Out of many submissions received, five individuals were selected to pitch their ideas live to our judges at Stanford Medicine X and three were chosen as the inaugural C3 Prize winners.
Learn more about the winners and finalists and their ideas below.
Grand Prize Winner
Diane Jooris, Brussels, Belgium
Diane Jooris is the co-founder of Oncomfort, a health-tech company that uses virtual reality systems to help patients by providing anxiety and pain self-management tools.
Extensive research underscores the significant role that anxiety management plays in successful cancer treatment. Traditionally, anxiety treatment has relied heavily on medications. In contrast, Oncomfort offers a non-pharmacologic and more comfortable alternative to anxiety management through the use of immersive virtual reality modules.
First Prize Winner
Mark Harrison, Melbourne, Australia
Australian Prostate Cancer Research
As CEO of Australian Prostate Cancer Research, Mark Harrison recognizes that for many men with prostate cancer—particularly those living in remote and rural communities—accessing appropriate support and clinical services can be challenging.
This knowledge inspired him to develop PROSTMATE™, one of the world’s first interactive online systems designed to meet the needs of men with prostate cancer. A membership-based program, PROSTMATE provides a tailored experience to help men with prostate cancer get the information, support, and tools they need to manage their disease.
First Prize Winner
Larry Pederson, Seattle, Washington
The Litebook Company Ltd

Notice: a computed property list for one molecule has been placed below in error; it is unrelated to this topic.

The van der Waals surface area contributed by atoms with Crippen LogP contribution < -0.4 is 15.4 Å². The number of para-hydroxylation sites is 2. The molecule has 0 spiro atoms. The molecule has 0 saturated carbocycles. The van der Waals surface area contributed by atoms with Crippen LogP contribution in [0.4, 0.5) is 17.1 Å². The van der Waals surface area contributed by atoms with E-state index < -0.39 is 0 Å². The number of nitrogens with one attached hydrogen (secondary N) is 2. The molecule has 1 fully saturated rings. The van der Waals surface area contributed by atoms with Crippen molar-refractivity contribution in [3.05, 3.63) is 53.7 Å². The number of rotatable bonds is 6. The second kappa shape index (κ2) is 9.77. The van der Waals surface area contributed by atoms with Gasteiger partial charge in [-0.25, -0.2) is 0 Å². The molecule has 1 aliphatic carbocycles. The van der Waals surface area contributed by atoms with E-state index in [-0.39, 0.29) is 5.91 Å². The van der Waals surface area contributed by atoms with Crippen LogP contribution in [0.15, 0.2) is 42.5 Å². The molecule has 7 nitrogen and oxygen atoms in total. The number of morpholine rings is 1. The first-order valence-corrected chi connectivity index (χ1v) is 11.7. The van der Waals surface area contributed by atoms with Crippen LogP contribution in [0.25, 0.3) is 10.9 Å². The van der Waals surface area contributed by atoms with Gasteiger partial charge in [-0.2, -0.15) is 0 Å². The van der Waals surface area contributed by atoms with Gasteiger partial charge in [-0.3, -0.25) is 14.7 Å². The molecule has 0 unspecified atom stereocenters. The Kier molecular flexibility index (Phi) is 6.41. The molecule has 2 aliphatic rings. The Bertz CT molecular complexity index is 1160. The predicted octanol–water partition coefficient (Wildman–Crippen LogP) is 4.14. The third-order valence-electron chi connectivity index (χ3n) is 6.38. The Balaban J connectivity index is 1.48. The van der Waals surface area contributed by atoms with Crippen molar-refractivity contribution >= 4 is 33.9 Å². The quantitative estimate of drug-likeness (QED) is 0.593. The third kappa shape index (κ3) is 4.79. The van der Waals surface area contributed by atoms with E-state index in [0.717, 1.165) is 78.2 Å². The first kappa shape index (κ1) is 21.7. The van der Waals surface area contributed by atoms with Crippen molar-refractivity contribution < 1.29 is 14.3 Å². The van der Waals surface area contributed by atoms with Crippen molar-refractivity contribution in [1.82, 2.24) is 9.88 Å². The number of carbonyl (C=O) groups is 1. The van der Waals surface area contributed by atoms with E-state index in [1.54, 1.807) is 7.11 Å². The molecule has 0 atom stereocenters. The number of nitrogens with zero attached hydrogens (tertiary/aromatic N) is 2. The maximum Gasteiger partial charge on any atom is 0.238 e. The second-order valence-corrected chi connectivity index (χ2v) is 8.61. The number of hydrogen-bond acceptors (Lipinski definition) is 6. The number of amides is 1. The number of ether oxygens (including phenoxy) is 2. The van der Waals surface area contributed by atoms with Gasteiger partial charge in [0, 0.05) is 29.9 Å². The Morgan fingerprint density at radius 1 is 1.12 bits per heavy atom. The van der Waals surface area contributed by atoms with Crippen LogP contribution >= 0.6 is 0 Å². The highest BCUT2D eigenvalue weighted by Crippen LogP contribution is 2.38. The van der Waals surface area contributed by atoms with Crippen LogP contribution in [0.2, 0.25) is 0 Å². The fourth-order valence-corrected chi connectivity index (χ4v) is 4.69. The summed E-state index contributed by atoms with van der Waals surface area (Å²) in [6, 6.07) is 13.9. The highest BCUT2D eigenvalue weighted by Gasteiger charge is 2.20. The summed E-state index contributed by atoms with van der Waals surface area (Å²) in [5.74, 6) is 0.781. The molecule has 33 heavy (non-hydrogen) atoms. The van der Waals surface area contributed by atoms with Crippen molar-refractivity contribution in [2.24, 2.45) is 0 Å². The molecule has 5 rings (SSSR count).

As a longtime sufferer of seasonal affective disorder (SAD), Larry Pederson was driven to find a better solution for existing lightbox technology. In 2000, he founded The Litebook Company, a Canadian-based organization that invented a portable light therapy device called The Litebook®.
The Litebook holds promise for cancer patients suffering from the profound fatigue often brought on by chemotherapy treatment—a symptom that is similar in many ways to the feeling that results from severe jet lag. In much the same way that the Litebook can reset a traveler’s internal body clock, the device has the potential to “reset” a patient’s body clock and help to improve energy, sleep and overall quality of life.
Kevin Linn, Vancouver, British Columbia
Vancouver resident Kevin Linn has a Master of Public Health from the University of Saskatchewan and is employed as a Senior Policy Analyst for cancer at First Nations Health Authority.
Kevin’s bright idea stemmed from the realization that traveling to and from chemotherapy or radiation appointments can pose challenges for some cancer patients. Chemotherapy side effects make it difficult and unsafe for patients to drive themselves, and often, the responsibility for meeting all of a patient’s transportation needs falls on a select few individuals. Kevin’s solution? Combine a web-based application with social media sharing to help patients get to treatment and therefore improve adherence to cancer treatment plans.
Eric Luellen, Boston, Massachusetts
Eric Luellen is the co-founder of Rx&You, a cloud-based artificial intelligence platform designed to address four distinct problems impacting clinical outcomes today: medication non-adherence, coordination of care, drug-drug interactions, and patient education.
Rx&You remotely monitors patient medication behavior in near real-time, providing appropriate intervention to help solve care coordination and treatment challenges, while strategically collecting Big Data for comparative effectiveness and knowledge discovery. By identifying and tracking meaningful events about patient health and medication behaviors, Rx&You can detect behavioral patterns, gather relevant data and transmit alerts and information to help improve outcomes.